last three years.                                   Initiative to reduce drug overdose mortality
• The introduction of historic value-based pay-       by 40 percent in communities in four states,
  ment models to change how the government            through awarding $350 million to pursue a
  pays for emergency services, kidney health,         whole-of-society approach.
  radiation oncology, and primary care.             • Initiating the President’s historic initiative to
• Redesigning the ACO program and doubling            end the HIV epidemic in the U.S. by 2030.

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Annual 2019 - U.S. DEPARTMENT OF HEALTH AND HUMAN SERVICES - HHS.gov
• Kicking off the Advancing American Kidney         and everyone around the world, through direct-
  Health Initiative to help prevent kidney dis-     ly supporting research and working with the
  ease and deliver better health outcomes for       private sector to advance promising innovations.
  kidney patients.                                  This section covers examples of our work at the
• The first-ever Medicaid demonstrations to         frontiers of science, including:
  expand inpatient treatment options for seri-      • Continued progress of the All of Us long-term
  ous mental illness.                                 research study at the National Institutes of
• Deploying U.S. Public Health Commissioned           Health with more than 300,000 people en-
  Corps officers to support 32 missions re-           rolled across all 50 states.
  sponding to national emergencies, natural         • Initiating an effort to provide $500 million
  disasters, and other public health crises.          over the next decade to improve pediatric
• Working at home and abroad to increase              cancer research.
  vaccine confidence and responded to measles       • The Cancer Moonshot Initiative that fund-
  outbreaks in the U.S., maintaining our coun-        ed over 200 high-impact projects in FY 2019
  try’s elimination status.                           seeking to advance critical research areas.
• Engaging across HHS in a historic response        • A clinical trial that is testing a promising
  to the Ebola outbreak in the Democratic             novel gene replacement therapy in patients
  Republic of the Congo, including the first ap-      with sickle cell disease.
  proval of a vaccine for Ebola and conducting a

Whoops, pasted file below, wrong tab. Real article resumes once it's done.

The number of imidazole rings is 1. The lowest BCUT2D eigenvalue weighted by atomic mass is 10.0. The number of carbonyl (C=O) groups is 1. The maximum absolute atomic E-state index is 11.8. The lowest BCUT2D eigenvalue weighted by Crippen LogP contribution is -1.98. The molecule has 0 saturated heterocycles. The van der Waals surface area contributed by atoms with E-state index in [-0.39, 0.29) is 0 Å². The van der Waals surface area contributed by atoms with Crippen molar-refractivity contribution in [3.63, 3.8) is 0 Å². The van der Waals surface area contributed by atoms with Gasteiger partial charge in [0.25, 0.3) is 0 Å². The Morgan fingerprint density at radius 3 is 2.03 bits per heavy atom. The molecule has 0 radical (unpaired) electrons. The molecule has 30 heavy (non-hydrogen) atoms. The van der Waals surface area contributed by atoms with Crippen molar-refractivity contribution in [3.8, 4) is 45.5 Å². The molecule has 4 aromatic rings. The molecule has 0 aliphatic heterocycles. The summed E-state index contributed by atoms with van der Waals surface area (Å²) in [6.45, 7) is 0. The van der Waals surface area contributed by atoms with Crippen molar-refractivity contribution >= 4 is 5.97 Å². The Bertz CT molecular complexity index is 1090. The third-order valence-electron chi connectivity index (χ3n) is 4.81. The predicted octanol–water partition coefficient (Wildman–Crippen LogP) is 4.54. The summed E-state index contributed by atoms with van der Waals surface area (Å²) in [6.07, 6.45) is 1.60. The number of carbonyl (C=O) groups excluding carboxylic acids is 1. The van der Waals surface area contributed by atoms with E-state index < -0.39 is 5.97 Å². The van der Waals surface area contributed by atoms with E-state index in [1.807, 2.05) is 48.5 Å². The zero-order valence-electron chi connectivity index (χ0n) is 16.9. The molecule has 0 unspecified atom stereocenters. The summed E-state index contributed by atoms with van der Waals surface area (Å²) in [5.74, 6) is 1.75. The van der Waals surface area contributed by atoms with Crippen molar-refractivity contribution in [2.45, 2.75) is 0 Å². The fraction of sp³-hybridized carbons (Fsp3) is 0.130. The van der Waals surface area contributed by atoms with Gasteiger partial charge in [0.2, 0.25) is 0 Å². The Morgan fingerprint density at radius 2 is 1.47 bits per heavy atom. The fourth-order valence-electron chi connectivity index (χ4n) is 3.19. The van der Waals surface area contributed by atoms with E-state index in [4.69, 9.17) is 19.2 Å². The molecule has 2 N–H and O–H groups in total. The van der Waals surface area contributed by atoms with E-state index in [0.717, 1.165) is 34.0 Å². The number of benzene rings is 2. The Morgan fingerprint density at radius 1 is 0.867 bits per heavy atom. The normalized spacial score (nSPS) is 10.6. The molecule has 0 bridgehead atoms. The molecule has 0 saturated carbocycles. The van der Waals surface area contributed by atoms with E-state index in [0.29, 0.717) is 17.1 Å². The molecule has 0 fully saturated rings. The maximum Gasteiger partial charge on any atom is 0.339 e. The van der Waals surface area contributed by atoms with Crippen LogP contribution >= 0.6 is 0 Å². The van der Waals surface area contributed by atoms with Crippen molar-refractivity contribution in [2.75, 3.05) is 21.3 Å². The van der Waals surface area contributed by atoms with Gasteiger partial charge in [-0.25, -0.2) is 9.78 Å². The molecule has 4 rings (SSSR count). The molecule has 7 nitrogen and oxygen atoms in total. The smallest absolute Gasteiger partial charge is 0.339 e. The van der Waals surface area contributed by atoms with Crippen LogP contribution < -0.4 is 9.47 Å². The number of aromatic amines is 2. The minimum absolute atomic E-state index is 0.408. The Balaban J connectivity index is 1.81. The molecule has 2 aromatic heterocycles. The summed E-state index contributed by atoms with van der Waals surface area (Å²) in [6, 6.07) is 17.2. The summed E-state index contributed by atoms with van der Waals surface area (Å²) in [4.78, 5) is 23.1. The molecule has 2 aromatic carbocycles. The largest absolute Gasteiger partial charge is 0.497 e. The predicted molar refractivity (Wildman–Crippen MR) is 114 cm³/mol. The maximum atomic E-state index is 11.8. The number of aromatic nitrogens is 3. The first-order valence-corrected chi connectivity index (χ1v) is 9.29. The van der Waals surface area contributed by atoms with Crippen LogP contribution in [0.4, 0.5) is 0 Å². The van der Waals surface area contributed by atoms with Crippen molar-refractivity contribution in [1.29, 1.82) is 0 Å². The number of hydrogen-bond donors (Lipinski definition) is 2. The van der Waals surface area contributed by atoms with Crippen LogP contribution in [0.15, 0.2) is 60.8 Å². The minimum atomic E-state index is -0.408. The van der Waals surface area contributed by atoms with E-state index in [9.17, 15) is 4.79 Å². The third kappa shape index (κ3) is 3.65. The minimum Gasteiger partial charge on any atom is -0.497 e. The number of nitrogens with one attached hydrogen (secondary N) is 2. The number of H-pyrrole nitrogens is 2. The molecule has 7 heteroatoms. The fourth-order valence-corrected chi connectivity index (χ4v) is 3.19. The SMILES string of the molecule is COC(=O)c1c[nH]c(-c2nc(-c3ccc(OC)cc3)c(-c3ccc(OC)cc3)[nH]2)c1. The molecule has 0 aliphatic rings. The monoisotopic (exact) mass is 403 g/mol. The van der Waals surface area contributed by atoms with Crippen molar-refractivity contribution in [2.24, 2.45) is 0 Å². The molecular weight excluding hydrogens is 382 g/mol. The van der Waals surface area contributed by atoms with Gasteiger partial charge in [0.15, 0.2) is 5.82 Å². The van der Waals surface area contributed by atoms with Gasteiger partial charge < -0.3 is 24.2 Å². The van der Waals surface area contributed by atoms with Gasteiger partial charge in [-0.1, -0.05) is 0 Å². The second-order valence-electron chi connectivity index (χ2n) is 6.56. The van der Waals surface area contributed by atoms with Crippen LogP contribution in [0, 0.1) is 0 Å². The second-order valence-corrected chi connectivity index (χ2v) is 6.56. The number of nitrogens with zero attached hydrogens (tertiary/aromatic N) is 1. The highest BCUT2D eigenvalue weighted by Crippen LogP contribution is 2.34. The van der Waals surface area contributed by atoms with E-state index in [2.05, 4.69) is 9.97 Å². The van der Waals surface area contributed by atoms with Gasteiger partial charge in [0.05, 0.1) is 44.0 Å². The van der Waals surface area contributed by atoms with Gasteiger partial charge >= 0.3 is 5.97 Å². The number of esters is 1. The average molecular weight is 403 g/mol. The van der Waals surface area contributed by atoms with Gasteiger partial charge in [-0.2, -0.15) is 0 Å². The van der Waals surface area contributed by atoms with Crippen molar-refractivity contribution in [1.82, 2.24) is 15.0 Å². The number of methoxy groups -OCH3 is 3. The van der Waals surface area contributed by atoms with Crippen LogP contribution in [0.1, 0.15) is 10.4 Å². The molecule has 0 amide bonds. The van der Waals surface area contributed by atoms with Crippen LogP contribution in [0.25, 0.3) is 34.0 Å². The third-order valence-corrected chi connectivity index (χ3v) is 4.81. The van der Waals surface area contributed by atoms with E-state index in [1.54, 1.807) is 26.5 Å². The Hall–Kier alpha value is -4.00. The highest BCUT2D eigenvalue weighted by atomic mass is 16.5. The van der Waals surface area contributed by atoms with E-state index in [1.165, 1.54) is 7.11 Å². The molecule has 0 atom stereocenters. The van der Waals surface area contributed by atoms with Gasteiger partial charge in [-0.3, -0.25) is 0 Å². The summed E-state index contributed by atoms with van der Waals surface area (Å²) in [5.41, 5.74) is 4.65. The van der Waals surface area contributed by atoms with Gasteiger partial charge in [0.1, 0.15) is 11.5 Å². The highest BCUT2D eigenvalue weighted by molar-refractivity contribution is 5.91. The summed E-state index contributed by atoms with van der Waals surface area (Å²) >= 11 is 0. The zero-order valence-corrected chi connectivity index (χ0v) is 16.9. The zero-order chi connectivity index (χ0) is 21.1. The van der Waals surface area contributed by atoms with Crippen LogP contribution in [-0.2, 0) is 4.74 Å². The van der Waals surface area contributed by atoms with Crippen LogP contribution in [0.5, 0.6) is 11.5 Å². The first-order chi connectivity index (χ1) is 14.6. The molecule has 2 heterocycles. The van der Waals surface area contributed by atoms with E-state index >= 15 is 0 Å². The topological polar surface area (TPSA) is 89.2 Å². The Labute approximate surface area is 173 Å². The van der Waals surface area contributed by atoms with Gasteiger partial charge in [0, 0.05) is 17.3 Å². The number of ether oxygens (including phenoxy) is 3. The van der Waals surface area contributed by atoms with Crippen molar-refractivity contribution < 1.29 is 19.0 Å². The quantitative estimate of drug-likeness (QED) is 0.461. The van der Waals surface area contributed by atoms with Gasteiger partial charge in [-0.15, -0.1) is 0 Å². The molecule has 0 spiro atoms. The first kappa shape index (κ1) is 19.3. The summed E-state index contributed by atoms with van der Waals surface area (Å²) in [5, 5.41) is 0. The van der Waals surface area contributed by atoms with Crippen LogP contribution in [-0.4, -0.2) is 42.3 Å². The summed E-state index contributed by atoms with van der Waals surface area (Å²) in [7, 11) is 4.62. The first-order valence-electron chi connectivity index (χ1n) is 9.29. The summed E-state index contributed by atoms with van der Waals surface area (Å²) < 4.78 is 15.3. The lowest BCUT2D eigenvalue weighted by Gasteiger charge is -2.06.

clinical trial for therapeutics in a war zone.    • Issuing a six-year, $226 million contract
                                                      to retain and increase capacity to produce
                                                      recombinant influenza vaccine in the United
Goal 3: Strengthen the Economic and                   States.
Social Well-Being of Americans across
the Lifespan                                        Goal 5: Promote Effective and Efficient
HHS plays a vital role in supporting independence   Management and Stewardship
for all Americans at all stages of life—whether
                                                    In 2019, HHS took major steps forward to be
new mothers, youth in foster care, Americans
                                                    good stewards of taxpayer resources, provide
with disabilities, and older Americans. This sec-
                                                    quality customer service to employees and
tion covers items such as:
                                                    stakeholders, and modernize departmental
• An initiative launched to improve availability    operations. Included in this section:
  and quality of treatment and support services
                                                    • Ending a healthcare fraud scheme that had
  for children and families impacted by neona-
                                                      billed a record $1.3 billion to Medicare and
  tal abstinence syndrome.
                                                      Medicaid in fraudulent claims.
• A nationwide listening tour to develop solu-
                                                    • A decrease in the 2019 Medicare fee-for-ser-
  tions for expanding access to affordable, high
                                                      vice estimated improper payment rate below
  quality child care for working families.
                                                      the threshold for compliance established by
• A record number of foster care adoptions in         law for the third consecutive year.
  the U.S. in 2019.
                                                    • HHS ranking as the best place to work among
• A new challenge for employers to design             cabinet-level departments for the third
  models to expand job opportunities for              straight year.
  Americans with disabilities, especially intel-
                                                    • Increased participation of staff in the Federal
  lectual and developmental disabilities.
                                                      Employee Viewpoint Survey to 71.9 percent,
• Protecting conscience in the foster care space      far exceeding the goal set of 60 percent.